The pelvic floor is a complex structure that can be the source of disorders as women age and bear children, says Natasha Ginzburg, MD, urologist and director of female pelvic medicine and surgery at Upstate. She describes the pelvic floor as a hammock of muscle and tissue that, in women, includes the vagina, rectum and uterus. Problems with urination, defecation and protruding organs in the pelvic floor can be treated successfully through behavioral changes, physical therapy, medicines and biofeedback, with surgery (generally minimally invasive) as a last choice, she said.

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Undescended testicle more common in premature baby boys

Thursday, April 14th, 2016

An undescended testicle occurs in about 3 percent of full-term baby boys but in as many as 45 percent of boys born prematurely, explains Matthew Mason, MD, a pediatric urologist at Upstate. The reasons why one testicle (or occasionally both) does not find its way to the scrotum are unclear, he says, noting that pediatricians check for this problem in well-child visits. Mason also describes aspects of the condition and possible complications, such as reduced fertility and testicular cancer, as well as treatment options.

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HealthLink on Air radio show: February 28, 2016

Wednesday, February 24th, 2016

February 28, 2016

Geriatrics specialist Joseph Barry, MD, shares his experience with concierge medicine. Upstate urologist Srinivas Vourganti, MD, tells about diagnosing prostate cancer. Upstate psychologist Rich O’Neill, PhD, talks about getting the life you want in “Check Up from the Neck Up.”

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HealthLink on Air radio show: January 24, 2016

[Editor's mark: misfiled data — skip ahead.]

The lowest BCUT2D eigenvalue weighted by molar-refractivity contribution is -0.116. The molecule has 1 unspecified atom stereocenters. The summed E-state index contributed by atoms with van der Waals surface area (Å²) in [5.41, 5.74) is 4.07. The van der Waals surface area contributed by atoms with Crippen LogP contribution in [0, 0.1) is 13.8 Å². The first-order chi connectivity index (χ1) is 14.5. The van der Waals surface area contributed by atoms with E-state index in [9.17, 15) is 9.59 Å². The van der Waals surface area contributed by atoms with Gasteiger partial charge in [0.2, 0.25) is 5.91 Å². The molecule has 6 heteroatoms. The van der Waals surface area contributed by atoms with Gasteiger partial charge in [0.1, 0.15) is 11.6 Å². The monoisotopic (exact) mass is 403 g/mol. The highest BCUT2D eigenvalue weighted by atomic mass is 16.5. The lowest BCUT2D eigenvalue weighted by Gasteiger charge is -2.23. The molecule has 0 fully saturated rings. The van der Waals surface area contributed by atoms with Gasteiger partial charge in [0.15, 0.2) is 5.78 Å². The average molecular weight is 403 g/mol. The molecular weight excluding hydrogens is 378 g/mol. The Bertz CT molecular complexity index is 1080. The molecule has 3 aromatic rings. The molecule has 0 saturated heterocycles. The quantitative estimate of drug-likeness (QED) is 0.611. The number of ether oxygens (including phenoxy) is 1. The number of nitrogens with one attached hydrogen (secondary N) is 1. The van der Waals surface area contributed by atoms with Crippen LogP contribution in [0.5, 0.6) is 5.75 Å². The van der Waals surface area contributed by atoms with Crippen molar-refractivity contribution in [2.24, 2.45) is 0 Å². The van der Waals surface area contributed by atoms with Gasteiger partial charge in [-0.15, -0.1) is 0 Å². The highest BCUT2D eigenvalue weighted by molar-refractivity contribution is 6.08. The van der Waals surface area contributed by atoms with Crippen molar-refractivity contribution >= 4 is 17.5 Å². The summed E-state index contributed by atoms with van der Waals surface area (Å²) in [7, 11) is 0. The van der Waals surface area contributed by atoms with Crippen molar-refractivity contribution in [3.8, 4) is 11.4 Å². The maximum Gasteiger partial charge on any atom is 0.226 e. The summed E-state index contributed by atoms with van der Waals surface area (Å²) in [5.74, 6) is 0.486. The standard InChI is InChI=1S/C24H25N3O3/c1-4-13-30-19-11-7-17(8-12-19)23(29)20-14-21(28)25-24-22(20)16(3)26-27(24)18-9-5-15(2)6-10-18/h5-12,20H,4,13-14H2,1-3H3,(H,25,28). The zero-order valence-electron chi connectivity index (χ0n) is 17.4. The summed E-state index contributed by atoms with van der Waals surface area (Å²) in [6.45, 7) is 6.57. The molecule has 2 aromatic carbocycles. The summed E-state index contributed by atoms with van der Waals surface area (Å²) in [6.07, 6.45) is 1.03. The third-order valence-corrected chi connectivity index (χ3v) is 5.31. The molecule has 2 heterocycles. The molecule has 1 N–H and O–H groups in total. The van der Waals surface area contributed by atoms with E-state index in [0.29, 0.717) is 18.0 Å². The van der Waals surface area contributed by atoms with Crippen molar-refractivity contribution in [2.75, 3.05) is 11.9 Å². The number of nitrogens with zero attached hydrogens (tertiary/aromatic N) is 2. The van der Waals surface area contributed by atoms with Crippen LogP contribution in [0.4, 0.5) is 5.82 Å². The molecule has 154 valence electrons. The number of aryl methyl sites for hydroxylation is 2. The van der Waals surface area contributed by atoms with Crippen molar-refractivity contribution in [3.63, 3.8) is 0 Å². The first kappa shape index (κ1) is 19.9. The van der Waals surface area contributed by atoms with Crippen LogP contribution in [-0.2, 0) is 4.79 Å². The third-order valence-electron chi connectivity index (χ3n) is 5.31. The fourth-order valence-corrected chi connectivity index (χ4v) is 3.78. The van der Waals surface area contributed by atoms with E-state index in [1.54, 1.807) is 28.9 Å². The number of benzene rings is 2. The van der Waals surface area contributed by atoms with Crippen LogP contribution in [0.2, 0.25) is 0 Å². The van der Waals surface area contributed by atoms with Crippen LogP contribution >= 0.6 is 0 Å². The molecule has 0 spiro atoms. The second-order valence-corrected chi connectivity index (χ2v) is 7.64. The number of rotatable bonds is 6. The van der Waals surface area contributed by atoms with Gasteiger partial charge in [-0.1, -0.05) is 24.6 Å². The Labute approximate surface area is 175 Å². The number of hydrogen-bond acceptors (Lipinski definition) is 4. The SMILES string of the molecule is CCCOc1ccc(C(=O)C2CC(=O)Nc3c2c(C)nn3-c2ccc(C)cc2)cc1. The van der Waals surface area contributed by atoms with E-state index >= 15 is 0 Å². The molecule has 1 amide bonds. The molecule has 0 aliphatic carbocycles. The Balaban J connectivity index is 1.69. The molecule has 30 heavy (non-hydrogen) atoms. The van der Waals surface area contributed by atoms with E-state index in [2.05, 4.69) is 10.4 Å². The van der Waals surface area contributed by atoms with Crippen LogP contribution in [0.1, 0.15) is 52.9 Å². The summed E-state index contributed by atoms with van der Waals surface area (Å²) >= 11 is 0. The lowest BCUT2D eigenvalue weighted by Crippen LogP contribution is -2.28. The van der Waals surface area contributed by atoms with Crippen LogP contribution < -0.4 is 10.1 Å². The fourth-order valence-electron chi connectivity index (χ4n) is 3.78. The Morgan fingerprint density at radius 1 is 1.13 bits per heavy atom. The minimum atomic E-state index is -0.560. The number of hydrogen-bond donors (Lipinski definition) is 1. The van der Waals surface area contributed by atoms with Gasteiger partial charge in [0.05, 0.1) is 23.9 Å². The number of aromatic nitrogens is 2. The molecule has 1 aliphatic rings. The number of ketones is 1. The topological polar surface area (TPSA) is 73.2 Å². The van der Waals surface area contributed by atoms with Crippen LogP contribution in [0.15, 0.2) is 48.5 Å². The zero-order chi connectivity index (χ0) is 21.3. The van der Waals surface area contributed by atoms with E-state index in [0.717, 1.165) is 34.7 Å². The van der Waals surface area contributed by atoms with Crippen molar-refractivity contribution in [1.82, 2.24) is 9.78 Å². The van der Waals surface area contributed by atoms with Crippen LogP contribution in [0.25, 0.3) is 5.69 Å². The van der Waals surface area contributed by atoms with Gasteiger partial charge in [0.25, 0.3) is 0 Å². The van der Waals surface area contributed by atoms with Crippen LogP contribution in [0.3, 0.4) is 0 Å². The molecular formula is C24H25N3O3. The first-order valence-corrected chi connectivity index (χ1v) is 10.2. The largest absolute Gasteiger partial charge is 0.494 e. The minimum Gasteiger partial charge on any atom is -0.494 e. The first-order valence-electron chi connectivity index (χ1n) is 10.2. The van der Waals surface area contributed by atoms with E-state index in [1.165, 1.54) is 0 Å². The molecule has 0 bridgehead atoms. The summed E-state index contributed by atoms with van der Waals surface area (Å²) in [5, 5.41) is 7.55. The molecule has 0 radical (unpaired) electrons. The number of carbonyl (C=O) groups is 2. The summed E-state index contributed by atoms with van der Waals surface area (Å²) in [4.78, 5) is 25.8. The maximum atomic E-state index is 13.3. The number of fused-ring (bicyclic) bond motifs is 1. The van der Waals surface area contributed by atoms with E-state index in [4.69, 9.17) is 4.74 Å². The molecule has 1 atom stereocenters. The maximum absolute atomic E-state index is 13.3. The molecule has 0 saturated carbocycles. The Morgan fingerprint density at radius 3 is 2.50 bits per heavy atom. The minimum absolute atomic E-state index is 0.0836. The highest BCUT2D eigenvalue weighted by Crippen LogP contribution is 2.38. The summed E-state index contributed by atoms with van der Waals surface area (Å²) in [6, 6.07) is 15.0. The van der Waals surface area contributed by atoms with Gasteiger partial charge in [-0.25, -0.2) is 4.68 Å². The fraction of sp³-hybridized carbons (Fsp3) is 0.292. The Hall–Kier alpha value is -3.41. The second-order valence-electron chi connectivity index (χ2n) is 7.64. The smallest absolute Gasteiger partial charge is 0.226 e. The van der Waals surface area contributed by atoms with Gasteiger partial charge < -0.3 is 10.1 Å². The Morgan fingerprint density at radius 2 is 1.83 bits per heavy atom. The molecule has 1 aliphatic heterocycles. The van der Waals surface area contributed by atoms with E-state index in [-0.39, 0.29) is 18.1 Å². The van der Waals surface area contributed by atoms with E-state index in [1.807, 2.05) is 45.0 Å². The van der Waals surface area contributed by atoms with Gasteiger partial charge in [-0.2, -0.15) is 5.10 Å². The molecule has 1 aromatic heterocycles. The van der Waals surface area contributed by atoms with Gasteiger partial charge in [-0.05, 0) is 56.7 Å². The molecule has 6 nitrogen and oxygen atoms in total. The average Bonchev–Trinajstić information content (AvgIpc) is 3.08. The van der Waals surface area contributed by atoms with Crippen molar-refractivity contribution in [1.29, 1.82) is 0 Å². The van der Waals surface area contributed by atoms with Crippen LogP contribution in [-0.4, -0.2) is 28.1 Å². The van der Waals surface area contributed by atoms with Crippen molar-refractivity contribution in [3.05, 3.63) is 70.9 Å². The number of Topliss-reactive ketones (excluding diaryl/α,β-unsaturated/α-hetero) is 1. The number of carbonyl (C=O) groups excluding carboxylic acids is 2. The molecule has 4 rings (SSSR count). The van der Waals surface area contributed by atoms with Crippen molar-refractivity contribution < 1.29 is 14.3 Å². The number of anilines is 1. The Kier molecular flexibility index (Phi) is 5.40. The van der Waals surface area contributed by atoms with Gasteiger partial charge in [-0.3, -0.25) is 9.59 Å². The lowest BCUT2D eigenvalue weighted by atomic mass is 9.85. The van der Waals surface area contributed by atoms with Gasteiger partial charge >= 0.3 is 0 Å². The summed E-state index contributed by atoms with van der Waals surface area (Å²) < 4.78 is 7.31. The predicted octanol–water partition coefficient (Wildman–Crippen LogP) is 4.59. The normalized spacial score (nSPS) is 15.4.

Wednesday, January 20th, 2016

January 24, 2016

Registered nurse Deb Polmanteer talks about treatment and options for someone with chronic kidney disease. Upstate urologist Dmitriy Nikolavsky, MD, shares his expertise in surgical repair after gender reassignment surgery, and author Terri Cook tells about the memoir she wrote with her husband about their child’s transition. Syracuse University registered dietitian Tanya Horacek, PhD, explores the factors that influence college student weight gain.

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HealthLink on Air radio show: Jan. 10, 2016

Thursday, January 7th, 2016

January 10, 2016

Upstate urologist Rakesh Khanna, MD, addresses prostate cancer. Upstate physical medicine and rehabilitation specialists Margaret Turk, MD, and Robert Weber, MD, tell what patients can expect from a rehabilitation team. Syracuse University earth sciences professor Donald Siegel, PhD, explores the scientific evidence on hydraulic fracturing.

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HealthLink on Air radio show: December 20, 2015

Friday, December 18th, 2015

December 20, 2015

Gynecologist Renee Mestad, MD, goes over the current contraceptive options. Psychologist Rich O’Neill, PhD, talks about how to survive holiday stress. Elizabeth Sapio from the  Safe Kids Upstate NY Coalition gives tips on keeping kids safe from accidents at this time of year.

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New screenings for kids include cholesterol, depression, HIV

Thursday, December 10th, 2015

 

Beth Nelsen, MD

New guidelines suggesting that all children be screened for high cholesterol, depression and HIV are based on research showing rising numbers of kids with those problems, explains Upstate pediatrician Beth Nelsen, MD. Ages vary for the screenings — from 9 to 11 for cholesterol, and from 16 to 19 for HIV – which are updated  annually by the American Academy of Pediatrics. Many tests, including for anemia and heart failure, have already been added by pediatricians during checkups, Nelsen said.